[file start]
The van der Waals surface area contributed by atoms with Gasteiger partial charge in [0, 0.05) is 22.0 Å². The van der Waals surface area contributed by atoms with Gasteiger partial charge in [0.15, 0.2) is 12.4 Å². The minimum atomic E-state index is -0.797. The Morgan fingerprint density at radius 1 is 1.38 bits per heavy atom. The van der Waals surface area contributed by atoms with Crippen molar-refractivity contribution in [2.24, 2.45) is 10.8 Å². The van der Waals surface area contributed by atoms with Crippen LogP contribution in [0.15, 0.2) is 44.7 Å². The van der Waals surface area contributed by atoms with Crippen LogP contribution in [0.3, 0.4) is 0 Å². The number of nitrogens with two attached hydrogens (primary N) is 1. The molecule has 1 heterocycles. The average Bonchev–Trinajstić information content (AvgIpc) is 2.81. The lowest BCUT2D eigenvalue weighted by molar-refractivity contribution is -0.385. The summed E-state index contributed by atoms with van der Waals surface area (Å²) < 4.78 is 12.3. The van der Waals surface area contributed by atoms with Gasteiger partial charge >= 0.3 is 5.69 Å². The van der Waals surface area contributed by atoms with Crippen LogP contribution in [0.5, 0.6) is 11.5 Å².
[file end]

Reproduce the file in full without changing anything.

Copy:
The van der Waals surface area contributed by atoms with Gasteiger partial charge in [0, 0.05) is 22.0 Å². The van der Waals surface area contributed by atoms with Gasteiger partial charge in [0.15, 0.2) is 12.4 Å². The minimum atomic E-state index is -0.797. The Morgan fingerprint density at radius 1 is 1.38 bits per heavy atom. The van der Waals surface area contributed by atoms with Crippen molar-refractivity contribution in [2.24, 2.45) is 10.8 Å². The van der Waals surface area contributed by atoms with Crippen LogP contribution in [0.15, 0.2) is 44.7 Å². The van der Waals surface area contributed by atoms with Crippen LogP contribution in [0.3, 0.4) is 0 Å². The number of nitrogens with two attached hydrogens (primary N) is 1. The molecule has 1 heterocycles. The average Bonchev–Trinajstić information content (AvgIpc) is 2.81. The lowest BCUT2D eigenvalue weighted by molar-refractivity contribution is -0.385. The summed E-state index contributed by atoms with van der Waals surface area (Å²) < 4.78 is 12.3. The van der Waals surface area contributed by atoms with Gasteiger partial charge >= 0.3 is 5.69 Å². The van der Waals surface area contributed by atoms with Crippen LogP contribution in [0.5, 0.6) is 11.5 Å².